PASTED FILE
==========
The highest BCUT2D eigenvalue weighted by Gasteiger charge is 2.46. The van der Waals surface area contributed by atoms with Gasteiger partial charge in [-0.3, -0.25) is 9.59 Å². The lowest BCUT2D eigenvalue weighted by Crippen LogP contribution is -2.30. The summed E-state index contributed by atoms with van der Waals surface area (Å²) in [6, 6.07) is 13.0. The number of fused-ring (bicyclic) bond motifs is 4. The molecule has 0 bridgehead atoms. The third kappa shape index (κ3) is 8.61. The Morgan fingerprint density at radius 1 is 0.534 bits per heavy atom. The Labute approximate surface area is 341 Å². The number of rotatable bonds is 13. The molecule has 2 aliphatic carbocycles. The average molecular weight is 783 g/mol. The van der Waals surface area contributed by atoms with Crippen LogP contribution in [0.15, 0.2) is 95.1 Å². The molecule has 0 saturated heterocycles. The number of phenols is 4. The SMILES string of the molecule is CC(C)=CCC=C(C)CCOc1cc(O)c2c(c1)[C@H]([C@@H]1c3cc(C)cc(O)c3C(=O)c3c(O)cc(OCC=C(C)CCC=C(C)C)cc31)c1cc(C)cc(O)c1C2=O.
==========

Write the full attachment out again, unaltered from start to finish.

The highest BCUT2D eigenvalue weighted by Gasteiger charge is 2.46. The van der Waals surface area contributed by atoms with Gasteiger partial charge in [-0.3, -0.25) is 9.59 Å². The lowest BCUT2D eigenvalue weighted by Crippen LogP contribution is -2.30. The summed E-state index contributed by atoms with van der Waals surface area (Å²) in [6, 6.07) is 13.0. The number of fused-ring (bicyclic) bond motifs is 4. The molecule has 0 bridgehead atoms. The third kappa shape index (κ3) is 8.61. The Morgan fingerprint density at radius 1 is 0.534 bits per heavy atom. The Labute approximate surface area is 341 Å². The number of rotatable bonds is 13. The molecule has 2 aliphatic carbocycles. The average molecular weight is 783 g/mol. The van der Waals surface area contributed by atoms with Crippen LogP contribution in [0.15, 0.2) is 95.1 Å². The molecule has 0 saturated heterocycles. The number of phenols is 4. The SMILES string of the molecule is CC(C)=CCC=C(C)CCOc1cc(O)c2c(c1)[C@H]([C@@H]1c3cc(C)cc(O)c3C(=O)c3c(O)cc(OCC=C(C)CCC=C(C)C)cc31)c1cc(C)cc(O)c1C2=O.